With practically every central bank around the world having the throttle fully open when it comes to monetary policy, investors with extra cash just lying around need to do something with it. While you could put this cash in a government bond or simply keep it in cash, these options aren’t going to help you beat the rate of inflation. Instead, investors should take a cue from the superrich and consider an investment strategy that includes hard assets.
As you may already know, an investment strategy that comprises hard assets includes traditional stores of wealth (such as gold and silver) and commodities (such as oil), as well as artwork and even cars.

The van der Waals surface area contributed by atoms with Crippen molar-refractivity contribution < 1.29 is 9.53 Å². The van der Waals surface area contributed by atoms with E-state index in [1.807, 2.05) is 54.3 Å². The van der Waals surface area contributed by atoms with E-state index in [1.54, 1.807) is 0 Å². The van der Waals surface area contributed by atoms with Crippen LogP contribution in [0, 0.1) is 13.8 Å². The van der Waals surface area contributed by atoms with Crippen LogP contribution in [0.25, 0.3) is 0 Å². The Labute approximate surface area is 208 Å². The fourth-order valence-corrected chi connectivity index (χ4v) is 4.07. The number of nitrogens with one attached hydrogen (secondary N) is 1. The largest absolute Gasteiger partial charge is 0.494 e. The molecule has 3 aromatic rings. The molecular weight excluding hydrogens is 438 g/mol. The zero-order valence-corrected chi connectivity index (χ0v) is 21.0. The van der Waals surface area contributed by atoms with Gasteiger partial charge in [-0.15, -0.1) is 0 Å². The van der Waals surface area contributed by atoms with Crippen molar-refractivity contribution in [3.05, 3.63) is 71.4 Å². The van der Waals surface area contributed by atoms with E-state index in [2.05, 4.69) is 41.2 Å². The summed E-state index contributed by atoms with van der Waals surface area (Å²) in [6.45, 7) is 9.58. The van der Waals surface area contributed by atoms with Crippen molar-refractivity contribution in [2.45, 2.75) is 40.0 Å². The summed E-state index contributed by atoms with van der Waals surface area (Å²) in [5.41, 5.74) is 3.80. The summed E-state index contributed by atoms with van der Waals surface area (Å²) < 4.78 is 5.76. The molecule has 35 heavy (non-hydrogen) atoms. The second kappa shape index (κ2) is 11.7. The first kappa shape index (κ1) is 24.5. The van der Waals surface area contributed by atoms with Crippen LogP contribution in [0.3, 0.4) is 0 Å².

While I advocate the traditional investment strategy of becoming a part owner in companies through equities, there are growing signs that even the superrich are becoming increasingly worried about having cash sitting idle and are looking at hard assets as part of their portfolio.
Just recently, a 1963 Ferrari “250 GTO” sold for $52.0 million! I like a nice car as much the next guy, but $52.0 million is a lot for one vehicle.
Obviously, the person buying it is not using it just to go grocery shopping; rather, it’s likely that the new owner is incorporating this item as part of their investment strategy to include hard assets (in this case, collectible cars).
To show you just how strong the market is for alternative hard assets by the extremely wealthy, a similar Ferrari 250 GTO sold last year for $35.0 million, which means this year’s sale is a 49% increase in price.
Of course, price appreciation in … Read More